Monitoring Desk: Once hardcore enemies of late 70s, (in the shape of former Mujahideen), Afghan Taliban are celebrating 100th anniversary of the establishment of diplomatic relations between Russia (former USSR) and Afghanistan in Moscow.
Taliban are new generation of former Mujahideen who fought an unending war with former Soviet Union for over 18 years and then fought with each other for over next 22 years are now celebrating their historic relations with former Soviet Union by attending 100th anniversary of the establishment of diplomatic relations between Russia (former USSR) and Afghanistan in Moscow.
The delegation is headed by a deputy movement, the head of the Taliban’s political office in Qatar, Mullah Abdullah Ghani Baradar. The ceremonial meeting will be opened by Russian Foreign Minister Sergey Lavrov.
The event will also be attended by ex-President of Afghanistan Hamid Karzai, Ambassador of the Republic of Russia to the Russian Federation Mohammad Latif Bakhand.
Zamir Kabulov, special representative of the Russian president for Afghanistan, director of the Second Department of Asia at the Foreign Ministry said that ways to establish peace in this country will be discussed on the sidelines of the upcoming meeting.
Mullah Abdul Ghani Baradar, the deputy political leader of the Taliban on political issues while talking to Russian media said that Islamic Emirate (Taliban) wants peace, but it’s necessary to remove the obstacles to peace and let foreign forces (United States and its allies) to leave Afghanistan and then proper negotiations can move ahead.
“The Islamic Emirate wants peace but the first step is to remove obstacles to peace and end the occupation of Afghanistan,” Baradar said, appearing openly on television in what appeared to be a calculated move to establish his legitimacy as one of the main public faces of the Taliban.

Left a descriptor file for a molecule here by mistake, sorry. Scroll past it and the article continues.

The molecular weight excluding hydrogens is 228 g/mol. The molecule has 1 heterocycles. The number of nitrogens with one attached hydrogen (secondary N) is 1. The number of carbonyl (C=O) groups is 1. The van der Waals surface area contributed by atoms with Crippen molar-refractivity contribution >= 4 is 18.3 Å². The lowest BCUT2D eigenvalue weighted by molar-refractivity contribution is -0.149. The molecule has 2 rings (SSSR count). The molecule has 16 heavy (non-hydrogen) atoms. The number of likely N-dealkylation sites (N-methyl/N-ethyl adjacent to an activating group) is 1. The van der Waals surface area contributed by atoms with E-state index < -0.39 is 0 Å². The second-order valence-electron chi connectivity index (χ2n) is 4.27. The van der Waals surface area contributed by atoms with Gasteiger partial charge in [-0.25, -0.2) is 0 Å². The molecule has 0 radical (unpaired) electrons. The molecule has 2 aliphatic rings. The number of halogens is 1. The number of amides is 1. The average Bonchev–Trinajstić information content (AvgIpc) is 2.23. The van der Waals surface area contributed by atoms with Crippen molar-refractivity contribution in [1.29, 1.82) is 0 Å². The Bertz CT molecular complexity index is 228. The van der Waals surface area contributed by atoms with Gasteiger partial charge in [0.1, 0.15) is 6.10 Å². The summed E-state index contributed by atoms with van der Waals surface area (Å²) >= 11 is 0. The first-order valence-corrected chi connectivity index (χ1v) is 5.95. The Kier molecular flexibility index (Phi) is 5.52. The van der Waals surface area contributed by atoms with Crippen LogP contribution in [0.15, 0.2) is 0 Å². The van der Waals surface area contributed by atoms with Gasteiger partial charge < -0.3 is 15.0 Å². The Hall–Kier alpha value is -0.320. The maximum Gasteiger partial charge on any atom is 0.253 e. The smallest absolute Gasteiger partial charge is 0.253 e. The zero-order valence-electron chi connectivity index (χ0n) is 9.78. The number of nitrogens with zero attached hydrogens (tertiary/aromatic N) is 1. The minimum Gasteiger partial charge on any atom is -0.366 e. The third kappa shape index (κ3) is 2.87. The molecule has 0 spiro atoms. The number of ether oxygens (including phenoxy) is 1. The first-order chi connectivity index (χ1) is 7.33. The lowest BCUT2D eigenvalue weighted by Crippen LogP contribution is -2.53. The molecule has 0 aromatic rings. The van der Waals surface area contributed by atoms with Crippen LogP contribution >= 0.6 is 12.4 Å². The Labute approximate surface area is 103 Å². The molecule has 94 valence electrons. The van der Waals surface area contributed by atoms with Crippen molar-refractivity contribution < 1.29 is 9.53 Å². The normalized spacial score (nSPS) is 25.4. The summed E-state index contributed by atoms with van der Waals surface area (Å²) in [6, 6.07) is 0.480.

Taliban officials have been talking to US diplomats for months about the terms of a withdrawal of more than 23,000 US and NATO coalition troops from Afghanistan and have reached a draft agreement on some issues but no new date for the next round of talks has been set and many obstacles remain.
Chief among these is the Taliban refusal to deal directly with President Ashraf Ghani’s Western-backed government in Kabul, which they dismiss as a “puppet” regime.
Meetings between the Taliban delegation and political figures not formally associated with the government have been seen as a way of preparing the way for full negotiations later. But those contacts are regarded with deep suspicion by many Afghan officials who see them as undermining the legitimacy of the government while reinforcing the position of the Taliban.
The group of politicians attending the ceremony to mark the centenary of the establishment of diplomatic relations between Afghanistan and Russia included many of Ghani’s most powerful political adversaries.
Atta Mohammad Noor, the former governor of the northern province of Balkh and a leader of the mainly ethnic Tajik Jamiat-e Islami party, said it was in the interests of all sides to establish a good understanding.
“We want to have good relations with the Taliban and we expect peace from them,” he said.
However, the presidential election in September is expected to put Afghanistan’s political system under heavy strain following bitterly disputed parliamentary elections last year that drew widespread accusations of cheating.